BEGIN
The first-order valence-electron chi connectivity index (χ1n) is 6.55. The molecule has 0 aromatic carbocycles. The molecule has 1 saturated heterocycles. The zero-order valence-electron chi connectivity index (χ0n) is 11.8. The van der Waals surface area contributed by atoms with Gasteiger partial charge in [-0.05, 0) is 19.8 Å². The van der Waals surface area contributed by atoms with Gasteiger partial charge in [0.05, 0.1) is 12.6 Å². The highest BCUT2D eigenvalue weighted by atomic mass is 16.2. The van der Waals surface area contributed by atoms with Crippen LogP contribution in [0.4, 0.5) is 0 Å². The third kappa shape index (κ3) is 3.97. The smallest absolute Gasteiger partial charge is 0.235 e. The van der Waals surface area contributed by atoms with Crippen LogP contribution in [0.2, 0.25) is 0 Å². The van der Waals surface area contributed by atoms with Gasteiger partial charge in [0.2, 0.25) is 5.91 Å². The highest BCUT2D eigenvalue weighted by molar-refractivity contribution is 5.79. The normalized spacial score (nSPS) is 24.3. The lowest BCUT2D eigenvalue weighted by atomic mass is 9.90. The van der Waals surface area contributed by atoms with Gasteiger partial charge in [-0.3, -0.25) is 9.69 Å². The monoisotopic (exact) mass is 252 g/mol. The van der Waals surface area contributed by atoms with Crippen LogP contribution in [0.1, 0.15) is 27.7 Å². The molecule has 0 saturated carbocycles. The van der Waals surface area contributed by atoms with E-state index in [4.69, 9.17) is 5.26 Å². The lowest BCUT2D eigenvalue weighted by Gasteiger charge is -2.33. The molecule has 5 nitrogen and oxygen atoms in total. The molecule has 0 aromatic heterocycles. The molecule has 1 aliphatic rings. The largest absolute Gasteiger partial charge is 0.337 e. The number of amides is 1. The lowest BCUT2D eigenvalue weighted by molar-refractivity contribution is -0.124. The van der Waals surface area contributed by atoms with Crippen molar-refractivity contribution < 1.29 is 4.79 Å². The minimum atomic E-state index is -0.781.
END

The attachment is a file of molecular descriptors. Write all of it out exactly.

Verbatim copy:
The first-order valence-electron chi connectivity index (χ1n) is 6.55. The molecule has 0 aromatic carbocycles. The molecule has 1 saturated heterocycles. The zero-order valence-electron chi connectivity index (χ0n) is 11.8. The van der Waals surface area contributed by atoms with Gasteiger partial charge in [-0.05, 0) is 19.8 Å². The van der Waals surface area contributed by atoms with Gasteiger partial charge in [0.05, 0.1) is 12.6 Å². The highest BCUT2D eigenvalue weighted by atomic mass is 16.2. The van der Waals surface area contributed by atoms with Crippen LogP contribution in [0.4, 0.5) is 0 Å². The third kappa shape index (κ3) is 3.97. The smallest absolute Gasteiger partial charge is 0.235 e. The van der Waals surface area contributed by atoms with Crippen LogP contribution in [0.2, 0.25) is 0 Å². The van der Waals surface area contributed by atoms with Gasteiger partial charge in [0.2, 0.25) is 5.91 Å². The highest BCUT2D eigenvalue weighted by molar-refractivity contribution is 5.79. The normalized spacial score (nSPS) is 24.3. The lowest BCUT2D eigenvalue weighted by atomic mass is 9.90. The van der Waals surface area contributed by atoms with Gasteiger partial charge in [-0.3, -0.25) is 9.69 Å². The monoisotopic (exact) mass is 252 g/mol. The van der Waals surface area contributed by atoms with Crippen LogP contribution in [0.1, 0.15) is 27.7 Å². The molecule has 0 saturated carbocycles. The van der Waals surface area contributed by atoms with E-state index in [4.69, 9.17) is 5.26 Å². The lowest BCUT2D eigenvalue weighted by Gasteiger charge is -2.33. The molecule has 5 nitrogen and oxygen atoms in total. The molecule has 0 aromatic heterocycles. The molecule has 1 aliphatic rings. The largest absolute Gasteiger partial charge is 0.337 e. The number of amides is 1. The lowest BCUT2D eigenvalue weighted by molar-refractivity contribution is -0.124. The van der Waals surface area contributed by atoms with Crippen molar-refractivity contribution < 1.29 is 4.79 Å². The minimum atomic E-state index is -0.781.